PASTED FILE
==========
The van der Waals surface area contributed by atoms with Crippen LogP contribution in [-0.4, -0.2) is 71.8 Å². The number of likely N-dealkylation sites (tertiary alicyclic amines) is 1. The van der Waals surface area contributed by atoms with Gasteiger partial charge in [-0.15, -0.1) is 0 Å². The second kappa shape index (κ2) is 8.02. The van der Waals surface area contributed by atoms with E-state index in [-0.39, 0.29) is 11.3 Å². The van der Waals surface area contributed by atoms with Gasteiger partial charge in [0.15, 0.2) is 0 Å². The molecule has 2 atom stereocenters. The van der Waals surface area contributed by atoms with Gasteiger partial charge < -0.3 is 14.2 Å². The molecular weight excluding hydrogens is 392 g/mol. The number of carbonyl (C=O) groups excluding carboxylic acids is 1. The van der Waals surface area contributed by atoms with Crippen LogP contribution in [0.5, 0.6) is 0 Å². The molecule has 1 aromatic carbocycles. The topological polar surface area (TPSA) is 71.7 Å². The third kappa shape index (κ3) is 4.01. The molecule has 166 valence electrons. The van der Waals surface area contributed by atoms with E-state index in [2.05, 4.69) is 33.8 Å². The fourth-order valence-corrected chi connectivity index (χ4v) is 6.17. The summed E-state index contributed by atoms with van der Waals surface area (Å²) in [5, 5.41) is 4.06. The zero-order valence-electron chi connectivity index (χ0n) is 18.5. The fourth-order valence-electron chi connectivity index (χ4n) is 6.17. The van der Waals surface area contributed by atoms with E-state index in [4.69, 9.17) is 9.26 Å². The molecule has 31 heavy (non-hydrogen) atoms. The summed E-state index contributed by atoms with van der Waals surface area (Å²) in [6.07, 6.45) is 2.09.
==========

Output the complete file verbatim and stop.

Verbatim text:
The van der Waals surface area contributed by atoms with Crippen LogP contribution in [-0.4, -0.2) is 71.8 Å². The number of likely N-dealkylation sites (tertiary alicyclic amines) is 1. The van der Waals surface area contributed by atoms with Gasteiger partial charge in [-0.15, -0.1) is 0 Å². The second kappa shape index (κ2) is 8.02. The van der Waals surface area contributed by atoms with E-state index in [-0.39, 0.29) is 11.3 Å². The van der Waals surface area contributed by atoms with Gasteiger partial charge in [0.15, 0.2) is 0 Å². The molecule has 2 atom stereocenters. The van der Waals surface area contributed by atoms with Gasteiger partial charge < -0.3 is 14.2 Å². The molecular weight excluding hydrogens is 392 g/mol. The number of carbonyl (C=O) groups excluding carboxylic acids is 1. The van der Waals surface area contributed by atoms with Crippen LogP contribution in [0.5, 0.6) is 0 Å². The molecule has 1 aromatic carbocycles. The topological polar surface area (TPSA) is 71.7 Å². The third kappa shape index (κ3) is 4.01. The molecule has 166 valence electrons. The van der Waals surface area contributed by atoms with E-state index in [2.05, 4.69) is 33.8 Å². The fourth-order valence-corrected chi connectivity index (χ4v) is 6.17. The summed E-state index contributed by atoms with van der Waals surface area (Å²) in [5, 5.41) is 4.06. The zero-order valence-electron chi connectivity index (χ0n) is 18.5. The fourth-order valence-electron chi connectivity index (χ4n) is 6.17. The van der Waals surface area contributed by atoms with E-state index in [4.69, 9.17) is 9.26 Å². The molecule has 31 heavy (non-hydrogen) atoms. The summed E-state index contributed by atoms with van der Waals surface area (Å²) in [6.07, 6.45) is 2.09.